# Direction of current when performing KCL

Who do I know the direction of the current flow, when I make nodal analysis?

Orodruin
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A priori you do not. You can assume a direction and if the current actually flows in the other direction you will get a negative result.

#2: The problem occurs when I user Ohm's law, it can end up in the wrong results if the direction I assumed is wrong. Any solution to that?

Orodruin
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#2: The problem occurs when I user Ohm's law, it can end up in the wrong results if the direction I assumed is wrong. Any solution to that?

No, this problem cannot occur if you use Ohm's law correctly. Ohm's law does not only state the absolute potential difference between two sides of the resistor, it states which sign the potential difference has. The potential is higher on the side the current comes from.

CWatters
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#2: The problem occurs when I user Ohm's law, it can end up in the wrong results if the direction I assumed is wrong. Any solution to that?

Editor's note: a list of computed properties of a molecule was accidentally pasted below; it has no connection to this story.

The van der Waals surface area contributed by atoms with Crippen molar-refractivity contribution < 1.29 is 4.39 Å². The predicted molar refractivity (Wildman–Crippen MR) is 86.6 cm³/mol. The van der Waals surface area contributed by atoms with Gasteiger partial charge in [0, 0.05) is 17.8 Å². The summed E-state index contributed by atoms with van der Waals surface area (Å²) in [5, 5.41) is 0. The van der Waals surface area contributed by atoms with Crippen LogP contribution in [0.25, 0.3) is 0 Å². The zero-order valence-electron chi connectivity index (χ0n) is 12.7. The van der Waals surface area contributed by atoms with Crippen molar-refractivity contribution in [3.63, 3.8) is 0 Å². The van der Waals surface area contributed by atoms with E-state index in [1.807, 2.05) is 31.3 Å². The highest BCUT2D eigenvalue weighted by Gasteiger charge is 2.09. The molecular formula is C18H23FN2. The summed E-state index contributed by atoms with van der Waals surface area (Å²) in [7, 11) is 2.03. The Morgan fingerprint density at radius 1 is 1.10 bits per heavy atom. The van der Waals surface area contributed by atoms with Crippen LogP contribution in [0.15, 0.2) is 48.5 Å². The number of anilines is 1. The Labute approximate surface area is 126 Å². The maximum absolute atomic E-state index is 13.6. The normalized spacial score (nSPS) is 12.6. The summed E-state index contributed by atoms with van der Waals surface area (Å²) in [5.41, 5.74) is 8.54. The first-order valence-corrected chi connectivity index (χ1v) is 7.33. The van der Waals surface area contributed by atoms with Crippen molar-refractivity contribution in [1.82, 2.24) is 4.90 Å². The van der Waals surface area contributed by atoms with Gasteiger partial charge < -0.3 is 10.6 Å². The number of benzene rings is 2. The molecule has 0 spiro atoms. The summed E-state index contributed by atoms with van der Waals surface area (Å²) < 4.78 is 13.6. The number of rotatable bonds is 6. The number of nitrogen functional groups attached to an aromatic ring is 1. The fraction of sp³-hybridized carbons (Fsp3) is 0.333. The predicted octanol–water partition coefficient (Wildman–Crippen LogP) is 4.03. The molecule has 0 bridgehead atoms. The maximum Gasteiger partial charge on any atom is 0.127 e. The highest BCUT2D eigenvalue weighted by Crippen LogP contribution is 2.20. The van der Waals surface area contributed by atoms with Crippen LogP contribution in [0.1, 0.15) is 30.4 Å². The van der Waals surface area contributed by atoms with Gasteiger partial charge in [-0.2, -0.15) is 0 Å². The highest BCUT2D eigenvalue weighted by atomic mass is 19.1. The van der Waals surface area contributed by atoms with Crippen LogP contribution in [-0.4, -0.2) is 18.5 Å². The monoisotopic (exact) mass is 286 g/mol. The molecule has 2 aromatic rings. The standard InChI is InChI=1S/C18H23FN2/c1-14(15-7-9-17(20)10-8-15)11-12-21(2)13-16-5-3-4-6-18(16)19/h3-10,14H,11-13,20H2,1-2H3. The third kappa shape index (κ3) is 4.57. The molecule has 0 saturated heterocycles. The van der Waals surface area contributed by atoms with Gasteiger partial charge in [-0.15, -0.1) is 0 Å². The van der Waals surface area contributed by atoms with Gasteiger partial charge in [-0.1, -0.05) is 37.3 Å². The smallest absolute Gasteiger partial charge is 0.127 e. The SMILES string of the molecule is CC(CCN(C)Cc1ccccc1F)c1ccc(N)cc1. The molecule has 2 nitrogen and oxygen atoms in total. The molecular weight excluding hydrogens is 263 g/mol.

Perhaps post an example problem with your attempt to solve it so we can see where you are going wrong.

Dale
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The problem occurs when I user Ohm's law, it can end up in the wrong results if the direction I assumed is wrong.
If you do everything consistently then you will never get wrong results, even when you assume a wrong direction. Because of this, I always assume that every current is leaving the node. I know that at least one of those assumptions is wrong, but by being consistent I still come out with the right answer.

CWatters
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There are two ways two write KCL...

https://en.wikipedia.org/wiki/Kirchhoff's_circuit_laws

At any node (junction) in an electrical circuit, the sum of currents flowing into that node is equal to the sum of currents flowing out of that node
or equivalently
The algebraic sum of currents in a network of conductors meeting at a point is zero.

Personally I find I make fewer mistakes if I use the latter of the two definitions and write an equation that sums to zero. eg..

A + B + C..... = 0
rather than say
D + E = -F -G